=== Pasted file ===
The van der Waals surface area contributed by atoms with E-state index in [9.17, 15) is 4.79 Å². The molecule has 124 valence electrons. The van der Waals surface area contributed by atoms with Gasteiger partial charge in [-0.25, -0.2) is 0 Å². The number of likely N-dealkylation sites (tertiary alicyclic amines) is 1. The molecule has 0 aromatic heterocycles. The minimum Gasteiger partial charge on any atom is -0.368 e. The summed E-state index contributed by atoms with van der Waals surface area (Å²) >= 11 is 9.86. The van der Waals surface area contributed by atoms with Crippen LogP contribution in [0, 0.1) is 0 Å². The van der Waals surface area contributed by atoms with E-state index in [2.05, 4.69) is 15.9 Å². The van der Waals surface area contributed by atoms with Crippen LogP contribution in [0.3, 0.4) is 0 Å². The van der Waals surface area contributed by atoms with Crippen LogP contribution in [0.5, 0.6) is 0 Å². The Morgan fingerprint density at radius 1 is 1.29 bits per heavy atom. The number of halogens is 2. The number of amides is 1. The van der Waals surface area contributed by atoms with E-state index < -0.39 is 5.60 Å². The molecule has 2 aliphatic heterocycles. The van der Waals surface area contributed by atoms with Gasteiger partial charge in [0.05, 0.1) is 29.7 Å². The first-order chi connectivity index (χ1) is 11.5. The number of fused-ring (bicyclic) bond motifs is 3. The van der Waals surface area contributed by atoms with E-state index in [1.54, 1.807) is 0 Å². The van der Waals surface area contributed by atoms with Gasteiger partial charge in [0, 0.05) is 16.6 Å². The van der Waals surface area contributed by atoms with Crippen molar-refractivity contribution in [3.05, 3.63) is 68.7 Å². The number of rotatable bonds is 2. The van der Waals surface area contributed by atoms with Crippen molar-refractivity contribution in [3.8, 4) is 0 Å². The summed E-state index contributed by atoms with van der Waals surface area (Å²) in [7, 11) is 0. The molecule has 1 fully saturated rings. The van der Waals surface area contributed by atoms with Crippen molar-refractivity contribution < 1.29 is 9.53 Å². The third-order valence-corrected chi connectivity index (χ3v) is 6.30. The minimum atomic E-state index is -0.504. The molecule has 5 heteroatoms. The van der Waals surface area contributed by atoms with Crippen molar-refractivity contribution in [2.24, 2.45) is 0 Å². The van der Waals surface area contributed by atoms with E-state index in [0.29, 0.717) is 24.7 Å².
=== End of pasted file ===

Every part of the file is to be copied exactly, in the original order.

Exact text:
The van der Waals surface area contributed by atoms with E-state index in [9.17, 15) is 4.79 Å². The molecule has 124 valence electrons. The van der Waals surface area contributed by atoms with Gasteiger partial charge in [-0.25, -0.2) is 0 Å². The number of likely N-dealkylation sites (tertiary alicyclic amines) is 1. The molecule has 0 aromatic heterocycles. The minimum Gasteiger partial charge on any atom is -0.368 e. The summed E-state index contributed by atoms with van der Waals surface area (Å²) >= 11 is 9.86. The van der Waals surface area contributed by atoms with Crippen LogP contribution in [0, 0.1) is 0 Å². The van der Waals surface area contributed by atoms with E-state index in [2.05, 4.69) is 15.9 Å². The van der Waals surface area contributed by atoms with Crippen LogP contribution in [0.3, 0.4) is 0 Å². The van der Waals surface area contributed by atoms with Crippen LogP contribution in [0.5, 0.6) is 0 Å². The Morgan fingerprint density at radius 1 is 1.29 bits per heavy atom. The number of halogens is 2. The number of amides is 1. The van der Waals surface area contributed by atoms with E-state index < -0.39 is 5.60 Å². The molecule has 2 aliphatic heterocycles. The van der Waals surface area contributed by atoms with Gasteiger partial charge in [0.05, 0.1) is 29.7 Å². The first-order chi connectivity index (χ1) is 11.5. The number of fused-ring (bicyclic) bond motifs is 3. The van der Waals surface area contributed by atoms with E-state index in [1.54, 1.807) is 0 Å². The van der Waals surface area contributed by atoms with Gasteiger partial charge in [0, 0.05) is 16.6 Å². The van der Waals surface area contributed by atoms with Crippen molar-refractivity contribution in [3.05, 3.63) is 68.7 Å². The number of rotatable bonds is 2. The van der Waals surface area contributed by atoms with Crippen molar-refractivity contribution in [3.8, 4) is 0 Å². The summed E-state index contributed by atoms with van der Waals surface area (Å²) in [7, 11) is 0. The molecule has 1 fully saturated rings. The van der Waals surface area contributed by atoms with Crippen molar-refractivity contribution < 1.29 is 9.53 Å². The third-order valence-corrected chi connectivity index (χ3v) is 6.30. The minimum atomic E-state index is -0.504. The molecule has 5 heteroatoms. The van der Waals surface area contributed by atoms with Crippen molar-refractivity contribution in [2.24, 2.45) is 0 Å². The van der Waals surface area contributed by atoms with E-state index in [0.29, 0.717) is 24.7 Å².